However the British had done many things to improve the quality of their existing ships. Additional horizontal armor was fitted to the battlecruisers on turret tops and over magazines. Shell stockpiles were evaluated with the worst being discarded to avoid the high rate of shell failure seen at Cleaver Bank, new improved shells were in the works but would not arrive for another month. The shortcuts taken in ammunition handling that led to the loss of Lion, Queen Mary and Indomitable were reversed and additional safeguards put into place to prevent ammunition explosions. The 9-foot rangefinders used by most British capital ships, inferior to the German 3m models, along with 15-foot models equivalent to the German ones, were replaced by 25- and 30-foot models that were superior. The German practice of finding the range using a ladder system was adopted to replace the bracket system, and the British battlecruisers were put through additional gunnery training. Finally the signals procedures were overhauled and better standing orders were put into place. In all the ships of the Royal Navy had gotten far deadlier in the time since Cleaver Bank.

The first part of the operation to occur was the sorties of the U-Boats, to form a picket line and mine barrier to try to damage the Grand Fleet, which occurred two weeks prior to the sortie. Preparations started in earnest on March 20th and the patterns of radio traffic were intercepted by the British. Quickly noticing that the traffic mirrored that before Cleaver Bank, the British knew something was up and in late afternoon on the 22nd the Grand Fleet went to sea to preempt the Germans. In the night of the 22nd the High Seas Fleet left the Jade Estuary and the battle was set to begin.

The British reached their positions first, located so that they could intercept a German breakout into the Atlantic, or catch them on their way home from raiding England, with the Battlecruiser fleet positioned south of the Grand Fleet. The Battleships Hercules and Collingwood had been damaged by mines; however they were positioned at the front of the formation due to their obsolescent nature and protected the rest of the Grand Fleet from damage.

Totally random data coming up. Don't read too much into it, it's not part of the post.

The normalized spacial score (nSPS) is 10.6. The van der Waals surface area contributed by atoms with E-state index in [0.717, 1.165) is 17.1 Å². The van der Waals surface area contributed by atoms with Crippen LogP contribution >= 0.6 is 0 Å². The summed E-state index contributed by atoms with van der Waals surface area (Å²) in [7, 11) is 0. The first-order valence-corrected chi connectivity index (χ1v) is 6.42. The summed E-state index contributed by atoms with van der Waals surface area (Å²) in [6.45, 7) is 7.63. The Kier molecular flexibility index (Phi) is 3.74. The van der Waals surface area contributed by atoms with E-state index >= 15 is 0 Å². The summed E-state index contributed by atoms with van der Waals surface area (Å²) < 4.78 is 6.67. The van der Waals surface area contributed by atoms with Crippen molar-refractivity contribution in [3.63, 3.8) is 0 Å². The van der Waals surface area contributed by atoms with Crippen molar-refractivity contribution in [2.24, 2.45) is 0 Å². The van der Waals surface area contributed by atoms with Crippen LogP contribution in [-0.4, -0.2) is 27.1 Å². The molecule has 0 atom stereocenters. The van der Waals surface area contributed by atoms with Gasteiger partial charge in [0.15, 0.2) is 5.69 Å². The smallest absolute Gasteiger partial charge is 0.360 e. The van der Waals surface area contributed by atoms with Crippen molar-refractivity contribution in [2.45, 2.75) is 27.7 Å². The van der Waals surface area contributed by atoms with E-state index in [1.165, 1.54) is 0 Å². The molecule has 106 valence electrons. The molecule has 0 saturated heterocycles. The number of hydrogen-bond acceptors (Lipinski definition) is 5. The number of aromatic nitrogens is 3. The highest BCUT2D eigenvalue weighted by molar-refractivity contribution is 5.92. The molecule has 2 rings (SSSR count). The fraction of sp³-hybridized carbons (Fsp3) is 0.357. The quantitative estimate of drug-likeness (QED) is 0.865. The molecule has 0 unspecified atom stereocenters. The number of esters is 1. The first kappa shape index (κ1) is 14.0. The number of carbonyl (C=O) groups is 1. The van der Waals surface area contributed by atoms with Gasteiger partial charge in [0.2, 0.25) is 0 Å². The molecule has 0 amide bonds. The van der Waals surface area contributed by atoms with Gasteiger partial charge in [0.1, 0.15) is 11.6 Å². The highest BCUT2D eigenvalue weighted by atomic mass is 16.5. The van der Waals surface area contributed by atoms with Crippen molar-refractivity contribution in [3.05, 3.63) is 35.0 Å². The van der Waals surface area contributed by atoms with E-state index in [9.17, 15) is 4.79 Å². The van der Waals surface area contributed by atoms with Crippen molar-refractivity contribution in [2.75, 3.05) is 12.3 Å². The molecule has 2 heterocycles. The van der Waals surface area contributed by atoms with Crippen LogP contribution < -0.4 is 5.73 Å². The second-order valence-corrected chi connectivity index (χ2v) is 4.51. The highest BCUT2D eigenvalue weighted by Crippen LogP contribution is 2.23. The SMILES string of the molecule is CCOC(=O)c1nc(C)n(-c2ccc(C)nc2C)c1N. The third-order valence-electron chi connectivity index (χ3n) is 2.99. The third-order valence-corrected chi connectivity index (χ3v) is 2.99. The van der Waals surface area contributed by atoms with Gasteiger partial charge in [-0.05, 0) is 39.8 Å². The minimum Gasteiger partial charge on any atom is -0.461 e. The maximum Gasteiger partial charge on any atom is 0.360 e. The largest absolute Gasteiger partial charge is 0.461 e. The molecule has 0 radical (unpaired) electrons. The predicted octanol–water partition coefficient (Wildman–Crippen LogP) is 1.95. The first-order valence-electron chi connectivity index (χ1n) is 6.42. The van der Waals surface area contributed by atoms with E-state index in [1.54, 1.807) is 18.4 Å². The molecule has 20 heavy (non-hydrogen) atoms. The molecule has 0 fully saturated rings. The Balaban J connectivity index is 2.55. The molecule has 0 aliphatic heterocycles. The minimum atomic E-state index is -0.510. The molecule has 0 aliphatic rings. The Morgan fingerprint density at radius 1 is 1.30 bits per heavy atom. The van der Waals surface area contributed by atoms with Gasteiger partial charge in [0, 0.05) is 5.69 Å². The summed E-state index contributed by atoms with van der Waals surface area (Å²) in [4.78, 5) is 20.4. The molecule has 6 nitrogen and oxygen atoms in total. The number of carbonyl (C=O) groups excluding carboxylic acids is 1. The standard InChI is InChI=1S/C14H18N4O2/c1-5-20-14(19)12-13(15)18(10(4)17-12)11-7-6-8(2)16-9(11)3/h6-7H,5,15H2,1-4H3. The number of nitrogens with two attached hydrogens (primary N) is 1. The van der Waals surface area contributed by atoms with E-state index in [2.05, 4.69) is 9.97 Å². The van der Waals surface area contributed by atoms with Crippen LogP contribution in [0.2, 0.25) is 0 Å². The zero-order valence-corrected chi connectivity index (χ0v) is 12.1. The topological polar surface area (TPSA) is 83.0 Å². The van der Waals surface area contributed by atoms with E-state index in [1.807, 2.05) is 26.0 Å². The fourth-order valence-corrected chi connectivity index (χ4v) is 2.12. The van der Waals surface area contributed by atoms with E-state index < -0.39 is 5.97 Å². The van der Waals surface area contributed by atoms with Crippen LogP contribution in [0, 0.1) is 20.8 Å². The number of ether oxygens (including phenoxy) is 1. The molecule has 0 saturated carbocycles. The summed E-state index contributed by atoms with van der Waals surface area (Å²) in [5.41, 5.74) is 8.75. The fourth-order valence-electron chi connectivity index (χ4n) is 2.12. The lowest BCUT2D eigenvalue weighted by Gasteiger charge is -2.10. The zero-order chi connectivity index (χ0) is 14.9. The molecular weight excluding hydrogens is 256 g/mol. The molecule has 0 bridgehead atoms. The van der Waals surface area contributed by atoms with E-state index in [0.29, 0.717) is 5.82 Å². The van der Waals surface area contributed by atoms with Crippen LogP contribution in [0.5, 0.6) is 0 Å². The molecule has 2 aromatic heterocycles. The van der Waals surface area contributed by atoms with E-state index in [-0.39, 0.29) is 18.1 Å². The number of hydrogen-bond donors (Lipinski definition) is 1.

The Germans set off in the early hours of the morning, with the town of Grimsby in mind as their target. Around 12:30 two things happened that would change their plans. First the German Battlecruisers ran into three patrolling British destroyers. The British ships were annihilated, but not before they got off a warning. The second was that a German Zeppelin spotted the Grand Fleet. It was quickly chased off by aircraft flown off from the Battleships, but it was able to report the Grand Fleet far south of where it should have been. Once this information was passed on to Admiral Scheer, he ordered the Battlecruisers under Hipper to withdraw, rather than be potentially cut off by the British, while the Battleships of the HSF turned around and slowly started steaming back to Germany.

Around 3:30 the British Battlecruisers under Vice Admiral Pakenham caught sight of the Germans. In order from closest to farthest they were Princess Royal, Renown, Repulse, New Zealand, Indefatigable, Courageous, Glorious and Furious, with the less armored ships held back farther. At almost 4:30 the 15” armed British ships opened fire at extreme range, Renown engaging Derfflinger, Repulse Hindenburg, Courageous Seydlitz, Glorious Lützow and Furious Moltke. After about 15 minutes Princess Royal doubled up on Derrflinger, followed shortly by the 30.5cm armed German ships engaging the lead British vessels. After another 10 minutes the remaining ships engaged.